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Meredith Bagby with The New Guys: The Historic Class of Astronauts That Broke Barriers and Changed the Face of Space Travel
Meredith Bagby is a nonfiction writer as well as film and TV producer. Her previous books include: We’ve Got Issues, Rational Exuberance, and an ongoing series, The Annual Report of the USA. She produces with actress Kyra Sedgwick under the shingle, Big Swing Productions. Previously she was a senior film development executive at DreamWorks SKG. Bagby was a political reporter and producer for CNN and a teaching fellow at Harvard’s Institute of Politics. Her education includes Columbia Law School and Harvard College.
About The New Guys
The story of NASA’s Astronaut Class 8, or “The F*cking New Guys,” as their military predecessors nicknamed them, is an unprecedented look at these extraordinary explorers who broke barriers and blasted through glass ceilings. Egos clashed, ambitions flared, and romances bloomed as the New Guys competed with one another and navigated the cutthroat internal politics at NASA for a chance to rocket to the stars.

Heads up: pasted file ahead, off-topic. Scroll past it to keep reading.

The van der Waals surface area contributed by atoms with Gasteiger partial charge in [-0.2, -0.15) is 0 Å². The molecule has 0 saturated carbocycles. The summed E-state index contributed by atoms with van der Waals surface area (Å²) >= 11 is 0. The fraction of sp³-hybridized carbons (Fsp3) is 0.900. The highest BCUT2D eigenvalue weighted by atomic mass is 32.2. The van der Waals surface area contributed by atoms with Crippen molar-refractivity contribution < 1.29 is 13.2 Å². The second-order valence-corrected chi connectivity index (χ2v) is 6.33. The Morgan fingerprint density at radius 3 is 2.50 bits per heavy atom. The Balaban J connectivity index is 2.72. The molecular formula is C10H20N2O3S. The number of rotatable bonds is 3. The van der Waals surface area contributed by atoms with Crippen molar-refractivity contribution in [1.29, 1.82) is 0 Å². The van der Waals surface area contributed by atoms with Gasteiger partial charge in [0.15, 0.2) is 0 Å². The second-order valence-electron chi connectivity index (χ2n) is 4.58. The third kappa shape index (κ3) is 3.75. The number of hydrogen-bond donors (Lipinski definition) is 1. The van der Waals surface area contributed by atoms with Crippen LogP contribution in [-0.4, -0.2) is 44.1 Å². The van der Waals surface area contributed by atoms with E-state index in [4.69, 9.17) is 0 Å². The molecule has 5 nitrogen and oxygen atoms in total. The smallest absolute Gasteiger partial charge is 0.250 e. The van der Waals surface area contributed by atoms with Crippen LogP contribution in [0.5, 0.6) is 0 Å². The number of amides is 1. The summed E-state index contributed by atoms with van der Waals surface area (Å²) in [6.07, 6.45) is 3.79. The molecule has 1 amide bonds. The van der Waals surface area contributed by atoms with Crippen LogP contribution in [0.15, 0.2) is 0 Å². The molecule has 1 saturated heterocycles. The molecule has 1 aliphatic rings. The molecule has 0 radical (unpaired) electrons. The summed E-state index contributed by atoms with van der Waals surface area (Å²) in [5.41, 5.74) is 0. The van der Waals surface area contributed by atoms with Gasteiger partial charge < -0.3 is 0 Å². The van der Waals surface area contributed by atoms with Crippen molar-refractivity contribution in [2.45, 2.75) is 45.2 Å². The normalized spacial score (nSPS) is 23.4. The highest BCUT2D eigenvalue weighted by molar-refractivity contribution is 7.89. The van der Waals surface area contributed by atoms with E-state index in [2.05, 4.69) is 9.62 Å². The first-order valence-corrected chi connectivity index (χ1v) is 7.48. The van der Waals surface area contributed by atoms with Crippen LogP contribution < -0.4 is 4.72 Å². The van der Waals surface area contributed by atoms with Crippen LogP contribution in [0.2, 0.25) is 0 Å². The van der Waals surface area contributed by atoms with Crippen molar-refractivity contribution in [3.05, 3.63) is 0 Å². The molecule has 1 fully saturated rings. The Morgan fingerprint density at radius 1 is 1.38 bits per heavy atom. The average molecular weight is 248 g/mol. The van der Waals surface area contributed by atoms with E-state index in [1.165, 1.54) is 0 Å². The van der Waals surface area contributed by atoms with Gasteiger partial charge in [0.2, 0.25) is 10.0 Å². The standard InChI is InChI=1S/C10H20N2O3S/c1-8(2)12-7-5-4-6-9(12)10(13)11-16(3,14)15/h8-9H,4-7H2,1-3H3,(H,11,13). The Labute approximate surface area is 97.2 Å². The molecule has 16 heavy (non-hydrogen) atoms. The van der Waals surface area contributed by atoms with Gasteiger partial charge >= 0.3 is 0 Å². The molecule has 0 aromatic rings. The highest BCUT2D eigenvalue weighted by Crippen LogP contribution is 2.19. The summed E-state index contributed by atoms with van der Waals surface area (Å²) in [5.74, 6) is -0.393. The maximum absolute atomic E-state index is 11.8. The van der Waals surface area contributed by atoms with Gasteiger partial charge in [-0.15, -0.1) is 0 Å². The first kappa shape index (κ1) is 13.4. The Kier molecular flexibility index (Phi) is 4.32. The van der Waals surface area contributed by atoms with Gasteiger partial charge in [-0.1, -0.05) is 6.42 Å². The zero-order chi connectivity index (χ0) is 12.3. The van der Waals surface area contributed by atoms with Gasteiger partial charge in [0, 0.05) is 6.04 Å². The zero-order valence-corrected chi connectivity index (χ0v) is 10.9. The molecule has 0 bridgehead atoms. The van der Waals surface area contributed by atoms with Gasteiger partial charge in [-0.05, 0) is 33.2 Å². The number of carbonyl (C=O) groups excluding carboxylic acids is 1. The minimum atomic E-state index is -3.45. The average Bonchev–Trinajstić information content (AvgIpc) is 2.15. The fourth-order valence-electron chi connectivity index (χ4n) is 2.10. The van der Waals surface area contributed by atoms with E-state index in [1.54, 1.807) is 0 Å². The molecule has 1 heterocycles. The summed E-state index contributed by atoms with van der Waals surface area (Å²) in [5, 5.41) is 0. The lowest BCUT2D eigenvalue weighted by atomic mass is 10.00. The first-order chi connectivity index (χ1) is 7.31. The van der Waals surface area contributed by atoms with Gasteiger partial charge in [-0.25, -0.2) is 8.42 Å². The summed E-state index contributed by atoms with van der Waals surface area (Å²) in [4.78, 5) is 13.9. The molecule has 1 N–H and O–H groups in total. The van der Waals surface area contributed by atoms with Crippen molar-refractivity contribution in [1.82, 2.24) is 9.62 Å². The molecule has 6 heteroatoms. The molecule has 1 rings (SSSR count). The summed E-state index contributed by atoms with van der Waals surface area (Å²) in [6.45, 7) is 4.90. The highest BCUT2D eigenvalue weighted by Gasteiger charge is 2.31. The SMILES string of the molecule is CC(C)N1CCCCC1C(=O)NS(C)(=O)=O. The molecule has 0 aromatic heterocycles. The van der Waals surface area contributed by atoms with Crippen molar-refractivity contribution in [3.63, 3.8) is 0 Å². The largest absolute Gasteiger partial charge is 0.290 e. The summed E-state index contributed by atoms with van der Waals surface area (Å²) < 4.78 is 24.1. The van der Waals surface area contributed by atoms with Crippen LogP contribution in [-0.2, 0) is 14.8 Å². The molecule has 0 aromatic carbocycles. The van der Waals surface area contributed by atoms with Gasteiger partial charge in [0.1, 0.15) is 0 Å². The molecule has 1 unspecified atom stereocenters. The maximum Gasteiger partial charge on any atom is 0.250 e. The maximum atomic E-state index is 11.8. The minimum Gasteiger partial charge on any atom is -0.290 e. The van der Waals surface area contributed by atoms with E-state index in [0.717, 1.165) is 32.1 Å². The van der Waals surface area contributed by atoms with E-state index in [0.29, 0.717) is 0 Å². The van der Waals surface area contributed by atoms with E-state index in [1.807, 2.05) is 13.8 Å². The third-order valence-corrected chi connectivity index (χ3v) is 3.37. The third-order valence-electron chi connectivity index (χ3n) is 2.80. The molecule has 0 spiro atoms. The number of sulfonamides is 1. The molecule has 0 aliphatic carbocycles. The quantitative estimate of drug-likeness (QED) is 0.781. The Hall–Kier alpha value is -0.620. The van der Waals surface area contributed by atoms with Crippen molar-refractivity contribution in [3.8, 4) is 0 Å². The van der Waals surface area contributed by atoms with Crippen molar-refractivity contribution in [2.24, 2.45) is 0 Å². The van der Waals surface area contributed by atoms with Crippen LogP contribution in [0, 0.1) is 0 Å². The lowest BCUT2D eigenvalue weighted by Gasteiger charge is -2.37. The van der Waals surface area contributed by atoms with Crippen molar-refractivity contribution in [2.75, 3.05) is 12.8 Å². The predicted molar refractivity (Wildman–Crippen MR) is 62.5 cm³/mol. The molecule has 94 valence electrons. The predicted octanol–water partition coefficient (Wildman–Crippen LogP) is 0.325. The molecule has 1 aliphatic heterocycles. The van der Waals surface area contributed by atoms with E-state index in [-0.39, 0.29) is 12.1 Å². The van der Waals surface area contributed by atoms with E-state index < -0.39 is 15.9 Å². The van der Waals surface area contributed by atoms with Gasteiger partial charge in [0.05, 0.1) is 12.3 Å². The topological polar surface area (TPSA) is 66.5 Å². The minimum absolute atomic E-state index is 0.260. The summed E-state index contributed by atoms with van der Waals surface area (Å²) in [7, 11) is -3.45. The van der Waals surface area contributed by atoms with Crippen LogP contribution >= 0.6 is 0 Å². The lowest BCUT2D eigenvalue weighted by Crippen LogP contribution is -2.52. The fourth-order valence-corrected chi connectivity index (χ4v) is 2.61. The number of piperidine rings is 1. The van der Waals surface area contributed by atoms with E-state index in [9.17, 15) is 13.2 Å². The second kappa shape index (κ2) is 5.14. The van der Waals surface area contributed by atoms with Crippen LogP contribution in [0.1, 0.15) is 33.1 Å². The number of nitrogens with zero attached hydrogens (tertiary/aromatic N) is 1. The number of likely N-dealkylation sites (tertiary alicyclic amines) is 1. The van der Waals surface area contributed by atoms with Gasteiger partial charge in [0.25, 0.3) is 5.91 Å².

Marking a departure from the iconic military test pilots who had dominated the space program since its inception, the New Guys arrived at the dawn of a new era of space flight. Teardrop-shaped space capsules from Mercury, Gemini, and Apollo gave way to the space shuttle, a revolutionary space plane capable of launching like a rocket, hauling cargo like a truck, and landing back on Earth like an airliner. They mastered this new machine from its dangerous first test flights to its greatest achievements: launching hundreds of satellites, building the International Space Station, and deploying the Hubble Space Telescope.
The New Guys depicts these charismatic young astronauts and the exuberant social and scientific progress of the space shuttle program against the efforts of NASA officials who struggled to meet America’s military demands and commercial aspirations. When NASA was pressured to fly more often and at greater risk, lives were lost in the program’s two biggest disasters: Challenger (1986) and Columbia (2003).
Caught in the crosshairs of this battle are the shuttle astronauts who gave their lives in those catastrophes, and who gave their lives’ work pursuing a more equitable future in space for all humankind. Through it all they became friends, rivals, lovers, and ultimately, family.